Fulton County is partnering with Emory University and Joining Hearts to tackle a syphilis epidemic among gay and bisexual men.
The sports-themed “Get in the Game” campaign launched during Black Gay Pride weekend with a goal of getting all 30,000 gay and bi men in Fulton tested by Atlanta Pride weekend, which is Oct. 12-13. Gay and bi men account for nearly 70 percent of new syphilis infections nationwide, according to the Centers for Disease Control & Prevention.
Syphilis is a “major problem” in Atlanta, according to David Holland (photo), chief clinical officer for medical and preventative services at the Fulton County Board of Health.
“We knew we needed to do something big and something bold so what we decided on is a short-term campaign to get as many people tested as possible,” he told Project Q Atlanta.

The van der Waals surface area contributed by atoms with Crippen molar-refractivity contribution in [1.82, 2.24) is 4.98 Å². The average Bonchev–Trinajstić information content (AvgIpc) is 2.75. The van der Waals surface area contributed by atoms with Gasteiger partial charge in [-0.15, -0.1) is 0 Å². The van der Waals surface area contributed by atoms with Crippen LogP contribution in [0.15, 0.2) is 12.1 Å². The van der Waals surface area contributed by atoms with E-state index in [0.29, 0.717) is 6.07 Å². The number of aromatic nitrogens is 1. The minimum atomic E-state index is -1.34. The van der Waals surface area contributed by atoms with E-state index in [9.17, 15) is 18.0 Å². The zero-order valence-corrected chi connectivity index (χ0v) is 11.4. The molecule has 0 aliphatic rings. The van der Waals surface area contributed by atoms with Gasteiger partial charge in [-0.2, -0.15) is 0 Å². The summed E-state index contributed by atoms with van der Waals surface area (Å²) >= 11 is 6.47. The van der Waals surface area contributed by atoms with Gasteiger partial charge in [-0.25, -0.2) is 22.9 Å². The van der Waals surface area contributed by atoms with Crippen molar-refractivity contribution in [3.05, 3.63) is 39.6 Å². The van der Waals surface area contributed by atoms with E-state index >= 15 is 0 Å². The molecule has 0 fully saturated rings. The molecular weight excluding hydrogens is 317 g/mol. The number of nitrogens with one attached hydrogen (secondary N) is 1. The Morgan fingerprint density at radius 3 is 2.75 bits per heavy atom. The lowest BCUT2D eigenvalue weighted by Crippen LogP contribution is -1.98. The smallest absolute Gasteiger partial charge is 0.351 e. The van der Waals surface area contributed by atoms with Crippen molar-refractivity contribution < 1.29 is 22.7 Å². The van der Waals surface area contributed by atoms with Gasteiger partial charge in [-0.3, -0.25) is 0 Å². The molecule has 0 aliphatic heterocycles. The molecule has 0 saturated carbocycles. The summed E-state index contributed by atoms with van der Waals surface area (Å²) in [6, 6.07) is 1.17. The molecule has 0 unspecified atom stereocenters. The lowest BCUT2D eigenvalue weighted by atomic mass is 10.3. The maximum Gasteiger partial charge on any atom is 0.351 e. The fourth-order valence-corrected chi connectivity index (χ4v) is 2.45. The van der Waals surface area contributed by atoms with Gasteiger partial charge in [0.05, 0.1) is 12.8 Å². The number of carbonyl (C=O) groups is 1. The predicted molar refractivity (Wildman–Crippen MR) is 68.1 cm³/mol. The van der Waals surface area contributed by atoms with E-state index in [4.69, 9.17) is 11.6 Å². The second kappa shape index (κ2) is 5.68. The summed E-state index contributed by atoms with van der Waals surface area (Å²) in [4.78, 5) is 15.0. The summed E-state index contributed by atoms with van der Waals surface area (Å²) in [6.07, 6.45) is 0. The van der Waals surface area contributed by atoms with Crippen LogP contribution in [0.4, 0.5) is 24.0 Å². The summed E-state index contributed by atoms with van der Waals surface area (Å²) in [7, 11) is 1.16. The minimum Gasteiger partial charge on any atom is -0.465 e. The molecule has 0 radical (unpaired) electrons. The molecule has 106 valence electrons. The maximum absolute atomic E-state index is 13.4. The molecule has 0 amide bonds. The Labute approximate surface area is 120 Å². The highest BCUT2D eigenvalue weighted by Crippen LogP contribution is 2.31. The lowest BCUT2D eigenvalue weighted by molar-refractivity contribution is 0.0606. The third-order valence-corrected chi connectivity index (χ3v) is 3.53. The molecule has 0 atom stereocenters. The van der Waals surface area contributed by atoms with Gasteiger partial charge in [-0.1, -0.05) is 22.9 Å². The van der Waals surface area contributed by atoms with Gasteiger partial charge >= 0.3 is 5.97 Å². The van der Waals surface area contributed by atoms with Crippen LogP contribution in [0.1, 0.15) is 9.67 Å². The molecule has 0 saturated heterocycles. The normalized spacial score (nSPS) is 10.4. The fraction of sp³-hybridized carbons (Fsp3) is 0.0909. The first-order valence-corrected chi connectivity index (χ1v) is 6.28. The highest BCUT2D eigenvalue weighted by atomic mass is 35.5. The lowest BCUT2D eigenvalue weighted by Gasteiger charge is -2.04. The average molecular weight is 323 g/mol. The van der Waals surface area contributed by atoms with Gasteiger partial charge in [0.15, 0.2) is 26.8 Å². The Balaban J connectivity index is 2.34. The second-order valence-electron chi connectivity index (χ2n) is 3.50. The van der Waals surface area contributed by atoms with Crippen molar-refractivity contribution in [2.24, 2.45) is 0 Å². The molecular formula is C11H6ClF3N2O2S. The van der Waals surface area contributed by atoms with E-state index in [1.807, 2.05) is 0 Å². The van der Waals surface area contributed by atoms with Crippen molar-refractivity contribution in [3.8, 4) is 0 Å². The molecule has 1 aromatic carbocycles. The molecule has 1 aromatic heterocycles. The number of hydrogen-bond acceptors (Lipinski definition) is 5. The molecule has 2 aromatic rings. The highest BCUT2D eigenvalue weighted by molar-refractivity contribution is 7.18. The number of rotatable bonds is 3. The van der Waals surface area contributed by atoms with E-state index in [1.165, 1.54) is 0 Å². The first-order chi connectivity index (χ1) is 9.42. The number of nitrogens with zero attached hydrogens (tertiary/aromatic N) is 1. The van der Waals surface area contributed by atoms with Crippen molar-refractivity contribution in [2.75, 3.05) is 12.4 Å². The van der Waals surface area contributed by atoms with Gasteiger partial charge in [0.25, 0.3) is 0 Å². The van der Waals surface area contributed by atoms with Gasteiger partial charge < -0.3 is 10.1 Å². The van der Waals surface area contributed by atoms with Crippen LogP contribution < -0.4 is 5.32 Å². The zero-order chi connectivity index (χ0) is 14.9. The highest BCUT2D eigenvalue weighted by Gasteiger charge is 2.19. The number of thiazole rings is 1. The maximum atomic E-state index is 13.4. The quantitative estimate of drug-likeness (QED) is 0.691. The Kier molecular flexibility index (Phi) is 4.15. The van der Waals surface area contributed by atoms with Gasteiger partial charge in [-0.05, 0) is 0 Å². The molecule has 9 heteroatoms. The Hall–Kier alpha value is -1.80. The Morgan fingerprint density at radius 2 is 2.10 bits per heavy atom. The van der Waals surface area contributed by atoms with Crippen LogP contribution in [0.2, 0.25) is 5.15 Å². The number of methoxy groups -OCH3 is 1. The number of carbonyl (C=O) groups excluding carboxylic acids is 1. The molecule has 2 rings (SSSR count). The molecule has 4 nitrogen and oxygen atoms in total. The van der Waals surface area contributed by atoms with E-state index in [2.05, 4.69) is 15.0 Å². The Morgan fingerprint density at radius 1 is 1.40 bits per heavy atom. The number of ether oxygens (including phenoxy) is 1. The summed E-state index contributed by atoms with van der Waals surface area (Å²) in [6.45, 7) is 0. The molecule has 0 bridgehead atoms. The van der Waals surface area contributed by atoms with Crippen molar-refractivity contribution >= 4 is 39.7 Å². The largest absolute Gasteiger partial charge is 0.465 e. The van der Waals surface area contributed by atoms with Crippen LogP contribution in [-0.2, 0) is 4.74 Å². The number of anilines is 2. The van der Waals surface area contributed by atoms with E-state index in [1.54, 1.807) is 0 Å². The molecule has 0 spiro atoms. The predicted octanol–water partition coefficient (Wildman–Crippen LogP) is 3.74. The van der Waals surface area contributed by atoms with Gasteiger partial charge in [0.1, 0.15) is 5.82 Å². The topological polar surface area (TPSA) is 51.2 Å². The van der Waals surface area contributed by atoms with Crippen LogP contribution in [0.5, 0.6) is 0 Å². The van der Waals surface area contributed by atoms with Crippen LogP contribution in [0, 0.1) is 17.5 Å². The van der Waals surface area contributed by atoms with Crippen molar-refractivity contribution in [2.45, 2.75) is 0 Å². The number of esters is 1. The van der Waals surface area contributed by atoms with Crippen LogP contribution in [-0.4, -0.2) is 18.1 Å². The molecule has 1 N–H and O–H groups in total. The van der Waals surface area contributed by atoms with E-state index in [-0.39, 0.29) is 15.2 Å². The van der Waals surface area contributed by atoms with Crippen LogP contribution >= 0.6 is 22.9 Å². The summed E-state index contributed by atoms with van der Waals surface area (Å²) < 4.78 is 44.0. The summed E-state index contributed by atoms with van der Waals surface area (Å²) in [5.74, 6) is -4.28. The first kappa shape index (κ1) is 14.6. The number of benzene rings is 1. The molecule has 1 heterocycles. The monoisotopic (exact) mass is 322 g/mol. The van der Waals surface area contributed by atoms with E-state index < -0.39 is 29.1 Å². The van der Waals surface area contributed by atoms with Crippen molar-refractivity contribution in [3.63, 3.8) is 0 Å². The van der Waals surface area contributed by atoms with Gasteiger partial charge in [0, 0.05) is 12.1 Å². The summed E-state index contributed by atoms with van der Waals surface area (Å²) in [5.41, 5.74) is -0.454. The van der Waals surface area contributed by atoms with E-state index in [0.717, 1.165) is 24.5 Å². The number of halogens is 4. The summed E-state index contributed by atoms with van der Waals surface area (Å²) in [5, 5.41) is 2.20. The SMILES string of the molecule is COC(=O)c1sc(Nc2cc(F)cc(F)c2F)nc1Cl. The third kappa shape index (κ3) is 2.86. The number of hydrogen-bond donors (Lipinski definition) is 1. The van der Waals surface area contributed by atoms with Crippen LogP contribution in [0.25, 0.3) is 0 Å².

The syphilis rate among gay and bi men is “astronomical,” according to Jerry Henderson, Joining Hearts board president.
“It’s pretty bad — especially in the African-American community — to where we see the rates seem to be increasing,” he said.
Joining Hearts contributed $17,500 to the effort.
Testing events will be held at Mixx, Midtown Moon, Blake's, Ten, Zocalo, the Sanctuary, Heretic and Friends on Ponce. The Fulton County Health Department will continue to offer testing at its facilities and through mobile units.
The immediate purpose of the campaign is to get people tested and treated to reduce the burden of the disease. The long-term purpose is to destigmatize testing, according to Holland.
“We’re doing this around the two gay Pride events to highlight the idea of people protecting their partners,” he said. “We want people to be out there having fun — we just want it to be safe. That’s the genesis of the name of the campaign. We want people to get tested, get treated if necessary, and then go get in the game.”
People should still register on the Get in the Game website if they’ve been tested at their doctor’s office or by any other means, Holland said.
Go to Get In The Game for more information on registering for the campaign and ordering an at-home syphilis testing kit.